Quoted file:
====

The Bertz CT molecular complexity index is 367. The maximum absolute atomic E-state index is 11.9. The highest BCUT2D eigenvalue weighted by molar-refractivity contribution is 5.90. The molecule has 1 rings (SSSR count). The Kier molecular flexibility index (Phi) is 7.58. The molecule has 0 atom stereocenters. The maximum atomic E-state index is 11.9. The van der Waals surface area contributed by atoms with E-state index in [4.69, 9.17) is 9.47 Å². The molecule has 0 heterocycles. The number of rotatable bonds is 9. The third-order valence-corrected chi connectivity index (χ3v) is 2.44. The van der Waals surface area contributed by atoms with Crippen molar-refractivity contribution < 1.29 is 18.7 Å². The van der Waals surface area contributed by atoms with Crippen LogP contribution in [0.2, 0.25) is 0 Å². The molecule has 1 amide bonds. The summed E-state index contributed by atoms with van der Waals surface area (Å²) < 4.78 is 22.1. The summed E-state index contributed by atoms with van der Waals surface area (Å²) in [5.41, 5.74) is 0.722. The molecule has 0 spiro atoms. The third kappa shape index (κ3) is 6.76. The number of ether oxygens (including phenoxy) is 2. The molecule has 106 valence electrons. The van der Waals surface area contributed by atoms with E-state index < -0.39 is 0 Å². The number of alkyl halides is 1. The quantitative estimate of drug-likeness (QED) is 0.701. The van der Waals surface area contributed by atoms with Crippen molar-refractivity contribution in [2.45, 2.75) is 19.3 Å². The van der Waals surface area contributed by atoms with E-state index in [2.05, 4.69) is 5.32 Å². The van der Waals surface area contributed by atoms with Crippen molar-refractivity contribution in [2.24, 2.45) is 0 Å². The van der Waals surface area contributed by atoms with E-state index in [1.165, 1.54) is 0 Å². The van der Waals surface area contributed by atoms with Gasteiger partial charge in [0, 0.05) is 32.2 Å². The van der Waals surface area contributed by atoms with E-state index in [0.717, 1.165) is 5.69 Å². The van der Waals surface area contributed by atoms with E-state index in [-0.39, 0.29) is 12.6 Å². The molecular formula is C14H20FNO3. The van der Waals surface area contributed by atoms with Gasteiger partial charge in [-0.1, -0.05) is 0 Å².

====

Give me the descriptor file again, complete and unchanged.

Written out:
The Bertz CT molecular complexity index is 367. The maximum absolute atomic E-state index is 11.9. The highest BCUT2D eigenvalue weighted by molar-refractivity contribution is 5.90. The molecule has 1 rings (SSSR count). The Kier molecular flexibility index (Phi) is 7.58. The molecule has 0 atom stereocenters. The maximum atomic E-state index is 11.9. The van der Waals surface area contributed by atoms with E-state index in [4.69, 9.17) is 9.47 Å². The molecule has 0 heterocycles. The number of rotatable bonds is 9. The third-order valence-corrected chi connectivity index (χ3v) is 2.44. The van der Waals surface area contributed by atoms with Crippen molar-refractivity contribution < 1.29 is 18.7 Å². The van der Waals surface area contributed by atoms with Crippen LogP contribution in [0.2, 0.25) is 0 Å². The molecule has 1 amide bonds. The summed E-state index contributed by atoms with van der Waals surface area (Å²) < 4.78 is 22.1. The summed E-state index contributed by atoms with van der Waals surface area (Å²) in [5.41, 5.74) is 0.722. The molecule has 0 spiro atoms. The third kappa shape index (κ3) is 6.76. The number of ether oxygens (including phenoxy) is 2. The molecule has 106 valence electrons. The van der Waals surface area contributed by atoms with E-state index < -0.39 is 0 Å². The number of alkyl halides is 1. The quantitative estimate of drug-likeness (QED) is 0.701. The van der Waals surface area contributed by atoms with Crippen molar-refractivity contribution in [2.45, 2.75) is 19.3 Å². The van der Waals surface area contributed by atoms with E-state index in [2.05, 4.69) is 5.32 Å². The van der Waals surface area contributed by atoms with Crippen molar-refractivity contribution in [2.24, 2.45) is 0 Å². The van der Waals surface area contributed by atoms with E-state index in [1.165, 1.54) is 0 Å². The van der Waals surface area contributed by atoms with Gasteiger partial charge in [0, 0.05) is 32.2 Å². The van der Waals surface area contributed by atoms with E-state index in [0.717, 1.165) is 5.69 Å². The van der Waals surface area contributed by atoms with E-state index in [-0.39, 0.29) is 12.6 Å². The molecular formula is C14H20FNO3. The van der Waals surface area contributed by atoms with Gasteiger partial charge in [-0.1, -0.05) is 0 Å².